By Siegfried Modola
LAMU, Kenya (Reuters) – The beaches of Kenya’s idyllic Lamu island are dotted with traditional Swahili stone and coral houses, mansions built by European royalty, the odd donkey and, increasingly, tidal lines of plastic trash.
When a resident organized a beach clean-up that collected 33 tons of rubbish in a single summer, British-Ethiopian safari organizer Ben Morrison decided he couldn’t stand by while his beloved island was ruined.
So the tall, bearded 42-year-old decided to try to design a traditional dhow, or sailing boat, from recycled plastic, offering a market to recyclers and persuading locals to conserve shrinking woodland.
“It is getting harder and harder for boat builders to find wood. I hope that this project will allow the ancient skills of boat building to live on, by shifting from ever-scarce wood to plastic,” Morrison told Reuters.
Plastic pollution is a growing global problem, with patches of sea larger than some countries covered in plastic soup that strangles or poisons wildlife. The U.N. says by 2050, there will be more plastic in the ocean than fish unless drastic action is taken.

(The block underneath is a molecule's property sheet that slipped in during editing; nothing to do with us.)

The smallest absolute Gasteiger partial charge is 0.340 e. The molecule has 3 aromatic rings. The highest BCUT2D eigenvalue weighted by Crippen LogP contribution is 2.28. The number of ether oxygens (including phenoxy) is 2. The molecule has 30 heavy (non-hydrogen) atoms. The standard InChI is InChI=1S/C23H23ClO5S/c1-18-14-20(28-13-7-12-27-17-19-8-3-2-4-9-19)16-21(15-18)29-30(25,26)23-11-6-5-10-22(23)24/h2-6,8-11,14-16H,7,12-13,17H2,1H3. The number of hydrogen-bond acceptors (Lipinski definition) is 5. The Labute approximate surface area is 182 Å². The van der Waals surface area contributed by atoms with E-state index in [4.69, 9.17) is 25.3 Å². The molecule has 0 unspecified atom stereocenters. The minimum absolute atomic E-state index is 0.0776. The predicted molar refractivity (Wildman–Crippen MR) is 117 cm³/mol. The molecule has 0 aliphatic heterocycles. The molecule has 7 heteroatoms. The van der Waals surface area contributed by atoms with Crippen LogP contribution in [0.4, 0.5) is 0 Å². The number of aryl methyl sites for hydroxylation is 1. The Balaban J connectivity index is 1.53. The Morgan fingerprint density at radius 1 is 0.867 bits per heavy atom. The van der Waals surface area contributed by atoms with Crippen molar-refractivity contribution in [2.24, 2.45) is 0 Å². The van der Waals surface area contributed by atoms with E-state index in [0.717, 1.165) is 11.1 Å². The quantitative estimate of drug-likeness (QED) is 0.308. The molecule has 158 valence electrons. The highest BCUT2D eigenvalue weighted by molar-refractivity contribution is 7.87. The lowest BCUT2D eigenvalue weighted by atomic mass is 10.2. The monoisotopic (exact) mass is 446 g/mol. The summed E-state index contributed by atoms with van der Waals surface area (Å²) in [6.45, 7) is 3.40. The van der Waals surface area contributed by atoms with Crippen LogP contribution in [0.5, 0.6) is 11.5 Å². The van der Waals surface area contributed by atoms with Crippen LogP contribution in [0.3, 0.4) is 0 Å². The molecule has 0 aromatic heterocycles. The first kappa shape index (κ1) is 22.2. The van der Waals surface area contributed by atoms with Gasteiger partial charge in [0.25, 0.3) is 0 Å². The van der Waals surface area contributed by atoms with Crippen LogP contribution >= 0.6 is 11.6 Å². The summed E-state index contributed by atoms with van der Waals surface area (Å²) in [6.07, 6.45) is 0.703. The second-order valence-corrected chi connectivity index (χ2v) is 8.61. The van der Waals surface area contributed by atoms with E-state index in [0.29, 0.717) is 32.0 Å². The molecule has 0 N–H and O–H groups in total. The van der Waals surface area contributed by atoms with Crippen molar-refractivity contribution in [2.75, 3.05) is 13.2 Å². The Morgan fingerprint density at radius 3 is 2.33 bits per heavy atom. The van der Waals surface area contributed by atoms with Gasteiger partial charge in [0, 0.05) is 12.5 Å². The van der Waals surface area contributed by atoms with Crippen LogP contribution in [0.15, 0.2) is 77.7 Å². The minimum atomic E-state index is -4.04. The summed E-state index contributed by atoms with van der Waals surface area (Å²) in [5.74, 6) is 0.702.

In August, Kenya introduced one of the world’s toughest bans on plastic bags mandating four years in prison or a fine of $40,000 for even using one.
The East African country is now contemplating measures to control plastic bottles, said John Konchellah, chairman of the National Environment Management Authority.
“We want to see plastic bottles out of circulation,” he told Reuters. “We want to borrow some technology from the region like PETCO in South Africa, where major manufacturers came together with a body that recycles plastic bottles.”
Petco is a company formed by the South African plastics industry to recycle some types of plastic.
Morrison, working with eight expert Kenyan boat builders, is using plastic planks from the fledgling local recycling industry to build his boat, which he hopes to sail to Cape Town in South Africa.
“We struggle to produce a consistent material out of the recycled plastic,” he said. “It’s not easy. Sometimes we receive plastic planks from the factory that are full of air bubbles. We can’t build with them and so we have to start from the beginning again.”
Ali Skanda, a 44-year-old master boat builder, said in his childhood there was no litter on Lamu’s sandy golden beaches – just fishermen, dhows and donkeys. Now many donkeys are dying from eating plastic, he said – and so are turtles, cows and other animals.
“At the beginning I thought it was a crazy idea. How could I build a boat out of plastic?” he asked. “Some people have been asking what we can do about this problem. There is so much plastic scattered. This is something we can do.”
(additional reporting by John Ndiso; writing by Katharine Houreld; editing by Emelia Sithole-Matarise)